And yes, you can mix breeds of ducks. Putting heavy drakes in with lightweight ducks will result in heavy ducks roughing up light ducks when they get horny though. And they will. Worth keeping in mind.

Regarding feed: Please don't think that just because a duck can forage, you won't need to give it very much food. Good foraging skills, with access to said forage, will somewhat reduce (but not eliminate) your feed bill in summer, but since there are few bugs and whatnot around in winter, you will need to feed the duck(s) appropriately. Ducks aren't grass eaters like geese are -- they are cruising around looking for critters more so than greens.

Going Quackers

11 Years
May 24, 2011
On, Canada
I've got Muscovy... we went with them because they are considered.. hardy, good pest control, relatively quiet, good foragers.. decent sized...

I am getting on average still two eggs a day and have been since my first pair of hens reached 4mths.. which is plenty of eggs for us.. and i still have more hens that can potentially lay

My flock free ranges.. however we still put out feed but i notice they drastically reduce eating it when the weather is nice.. we are winter now so it's slim pickings, so feed costs rise during this season, i leave everyone full flight and lock them up at night @ dusk.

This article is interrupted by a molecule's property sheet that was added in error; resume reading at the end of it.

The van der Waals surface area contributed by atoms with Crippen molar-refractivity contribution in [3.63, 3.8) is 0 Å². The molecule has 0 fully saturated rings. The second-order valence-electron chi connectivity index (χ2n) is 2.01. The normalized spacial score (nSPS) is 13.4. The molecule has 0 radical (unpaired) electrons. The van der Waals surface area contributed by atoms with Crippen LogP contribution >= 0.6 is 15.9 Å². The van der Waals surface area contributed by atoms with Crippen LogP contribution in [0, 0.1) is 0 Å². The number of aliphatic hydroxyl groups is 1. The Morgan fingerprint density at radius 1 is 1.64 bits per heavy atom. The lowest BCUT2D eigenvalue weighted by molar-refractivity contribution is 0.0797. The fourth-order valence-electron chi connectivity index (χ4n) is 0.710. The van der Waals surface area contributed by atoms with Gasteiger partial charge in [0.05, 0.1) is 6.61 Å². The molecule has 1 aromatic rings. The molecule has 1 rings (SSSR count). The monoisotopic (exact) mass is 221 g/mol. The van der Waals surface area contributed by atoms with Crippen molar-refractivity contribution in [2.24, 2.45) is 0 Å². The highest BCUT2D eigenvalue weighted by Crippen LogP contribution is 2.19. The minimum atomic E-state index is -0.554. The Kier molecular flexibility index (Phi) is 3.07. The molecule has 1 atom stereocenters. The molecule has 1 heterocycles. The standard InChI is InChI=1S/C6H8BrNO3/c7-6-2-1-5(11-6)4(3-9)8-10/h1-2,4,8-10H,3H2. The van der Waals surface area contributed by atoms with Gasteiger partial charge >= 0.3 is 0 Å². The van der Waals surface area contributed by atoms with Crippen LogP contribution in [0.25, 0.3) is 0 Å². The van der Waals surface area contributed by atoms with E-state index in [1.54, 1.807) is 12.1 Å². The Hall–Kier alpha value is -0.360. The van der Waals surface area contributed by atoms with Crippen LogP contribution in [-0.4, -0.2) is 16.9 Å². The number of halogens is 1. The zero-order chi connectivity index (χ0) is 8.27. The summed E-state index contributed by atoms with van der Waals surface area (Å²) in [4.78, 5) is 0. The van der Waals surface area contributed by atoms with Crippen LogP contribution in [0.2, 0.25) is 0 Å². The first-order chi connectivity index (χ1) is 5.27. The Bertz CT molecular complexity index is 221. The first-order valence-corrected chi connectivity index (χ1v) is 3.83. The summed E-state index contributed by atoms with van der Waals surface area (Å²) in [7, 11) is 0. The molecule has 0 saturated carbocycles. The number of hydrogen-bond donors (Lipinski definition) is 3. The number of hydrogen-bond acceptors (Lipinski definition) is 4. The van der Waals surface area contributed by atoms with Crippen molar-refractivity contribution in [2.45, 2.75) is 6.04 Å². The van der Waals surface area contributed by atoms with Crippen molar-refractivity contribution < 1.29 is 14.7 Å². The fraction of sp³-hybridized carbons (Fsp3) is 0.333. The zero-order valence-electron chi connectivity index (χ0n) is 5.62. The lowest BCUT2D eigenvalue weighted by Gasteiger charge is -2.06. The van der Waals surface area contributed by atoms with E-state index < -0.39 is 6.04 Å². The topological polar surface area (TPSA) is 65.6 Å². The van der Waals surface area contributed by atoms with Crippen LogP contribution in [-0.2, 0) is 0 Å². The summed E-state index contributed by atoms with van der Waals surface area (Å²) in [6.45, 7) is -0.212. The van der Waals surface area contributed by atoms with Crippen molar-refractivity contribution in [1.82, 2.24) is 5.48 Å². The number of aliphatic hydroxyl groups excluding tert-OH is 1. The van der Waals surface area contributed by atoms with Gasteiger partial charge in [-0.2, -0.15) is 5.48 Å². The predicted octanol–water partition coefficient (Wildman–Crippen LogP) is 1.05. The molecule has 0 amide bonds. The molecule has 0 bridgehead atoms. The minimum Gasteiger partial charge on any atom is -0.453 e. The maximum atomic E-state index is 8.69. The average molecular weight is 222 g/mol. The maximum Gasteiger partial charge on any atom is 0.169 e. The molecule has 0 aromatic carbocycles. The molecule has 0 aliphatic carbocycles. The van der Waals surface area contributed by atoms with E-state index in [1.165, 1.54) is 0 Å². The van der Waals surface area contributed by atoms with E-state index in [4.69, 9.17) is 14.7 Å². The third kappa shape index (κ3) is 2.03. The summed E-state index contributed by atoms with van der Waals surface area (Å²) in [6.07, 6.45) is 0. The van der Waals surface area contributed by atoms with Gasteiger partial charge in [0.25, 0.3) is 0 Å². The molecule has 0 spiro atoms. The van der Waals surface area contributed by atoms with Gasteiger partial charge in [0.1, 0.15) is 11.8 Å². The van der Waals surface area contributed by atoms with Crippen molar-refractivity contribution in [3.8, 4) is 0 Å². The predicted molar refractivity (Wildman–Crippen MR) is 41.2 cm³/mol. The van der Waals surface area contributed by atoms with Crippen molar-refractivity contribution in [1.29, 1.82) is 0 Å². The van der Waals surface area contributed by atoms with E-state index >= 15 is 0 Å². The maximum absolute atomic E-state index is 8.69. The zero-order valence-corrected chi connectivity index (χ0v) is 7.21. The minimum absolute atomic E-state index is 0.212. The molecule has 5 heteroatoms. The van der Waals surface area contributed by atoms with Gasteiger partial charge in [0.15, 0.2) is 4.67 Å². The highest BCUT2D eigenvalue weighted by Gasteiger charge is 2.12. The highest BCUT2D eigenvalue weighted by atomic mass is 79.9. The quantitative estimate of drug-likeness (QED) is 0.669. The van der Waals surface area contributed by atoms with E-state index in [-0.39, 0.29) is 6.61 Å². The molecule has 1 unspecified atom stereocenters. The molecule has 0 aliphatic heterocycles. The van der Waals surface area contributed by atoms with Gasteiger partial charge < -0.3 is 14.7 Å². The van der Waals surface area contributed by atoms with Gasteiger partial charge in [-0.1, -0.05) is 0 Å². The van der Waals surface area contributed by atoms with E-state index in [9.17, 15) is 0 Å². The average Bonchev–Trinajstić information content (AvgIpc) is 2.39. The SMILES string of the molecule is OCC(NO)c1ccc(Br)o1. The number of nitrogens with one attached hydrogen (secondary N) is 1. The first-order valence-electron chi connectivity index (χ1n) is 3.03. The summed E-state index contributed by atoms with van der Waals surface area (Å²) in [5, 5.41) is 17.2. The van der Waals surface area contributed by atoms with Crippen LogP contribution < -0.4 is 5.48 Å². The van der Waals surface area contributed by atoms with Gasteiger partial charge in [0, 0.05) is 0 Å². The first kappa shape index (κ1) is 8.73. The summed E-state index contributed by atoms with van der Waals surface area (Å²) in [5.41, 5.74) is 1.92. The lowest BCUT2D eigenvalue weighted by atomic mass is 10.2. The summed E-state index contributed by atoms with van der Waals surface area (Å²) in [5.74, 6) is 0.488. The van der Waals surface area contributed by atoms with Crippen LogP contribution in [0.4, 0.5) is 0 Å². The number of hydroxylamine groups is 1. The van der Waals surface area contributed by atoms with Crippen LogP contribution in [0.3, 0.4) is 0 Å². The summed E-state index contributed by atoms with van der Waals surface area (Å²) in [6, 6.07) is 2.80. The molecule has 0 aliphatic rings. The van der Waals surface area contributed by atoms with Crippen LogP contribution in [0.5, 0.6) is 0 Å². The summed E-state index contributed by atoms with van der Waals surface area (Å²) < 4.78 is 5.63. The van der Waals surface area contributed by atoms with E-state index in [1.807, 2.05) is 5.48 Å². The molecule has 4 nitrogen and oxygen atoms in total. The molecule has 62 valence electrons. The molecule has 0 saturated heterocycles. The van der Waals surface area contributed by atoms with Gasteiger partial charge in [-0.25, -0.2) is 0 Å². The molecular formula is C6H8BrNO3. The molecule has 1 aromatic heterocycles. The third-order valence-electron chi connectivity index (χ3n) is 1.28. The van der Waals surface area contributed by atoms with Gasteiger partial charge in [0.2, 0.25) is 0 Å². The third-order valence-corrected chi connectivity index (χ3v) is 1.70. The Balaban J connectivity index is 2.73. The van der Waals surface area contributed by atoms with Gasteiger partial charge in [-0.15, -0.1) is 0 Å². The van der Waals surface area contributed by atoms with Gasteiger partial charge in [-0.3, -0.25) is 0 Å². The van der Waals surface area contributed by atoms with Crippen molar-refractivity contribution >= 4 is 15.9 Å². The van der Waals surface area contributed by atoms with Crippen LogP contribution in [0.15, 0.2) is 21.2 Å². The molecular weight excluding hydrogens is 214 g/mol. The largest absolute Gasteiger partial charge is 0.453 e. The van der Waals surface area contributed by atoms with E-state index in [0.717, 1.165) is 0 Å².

I'm not into cuddling a duck but they are pretty personable, my kids can pick them up if they want to.. and my hens peep to me, they all tail wag when your about to, my oldest drake likes a pat on the head now & again to.


Premium Feather Member
10 Years
Dec 22, 2009
If your looking for a egg bird I would defiantly go with campbell or runner ducks. Also yes you can mix different breeds of ducks without any issues.
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9 Years
Jun 4, 2010
My Coop
My Coop
We have both Indian Runners and Khaki Campbells, and they are really good egg layers. I bake a lot and we sell some, but we still have eggs leftover that we give away. By the way, their eggs are delicious in baked goods. I have a couple of Runners that will let me pick them up and everything, but the rest are noticeably more skittish than the Campbells. But I still like the runners best, just because of their appearance. Like someone else said, be careful of where you buy them from because the quality differs from place to place.


10 Years
Oct 31, 2009
Somerville, AL
I started with runners and they were good layers and very comical. The biggest downside was their nervous nature. I did not spend alot of time handling them when they were little but even after about 1 year only 1 would eat out of my hand. They were VERY easy to herd.

I sold off my runners and switched to muscovy. I LOVE them. They are still good foragers. They eat WAY less than my runners did. Mine haven't started laying yet but from what I understand they can be considered seasonal layers, depending on area. I did want them for meat and boy are they delicious!


Apr 26, 2015
I have muscovy duck's and wanting to add runner's and possibly swedish and pekin's are all the sizes of duck of for the mixture together or should i seperate??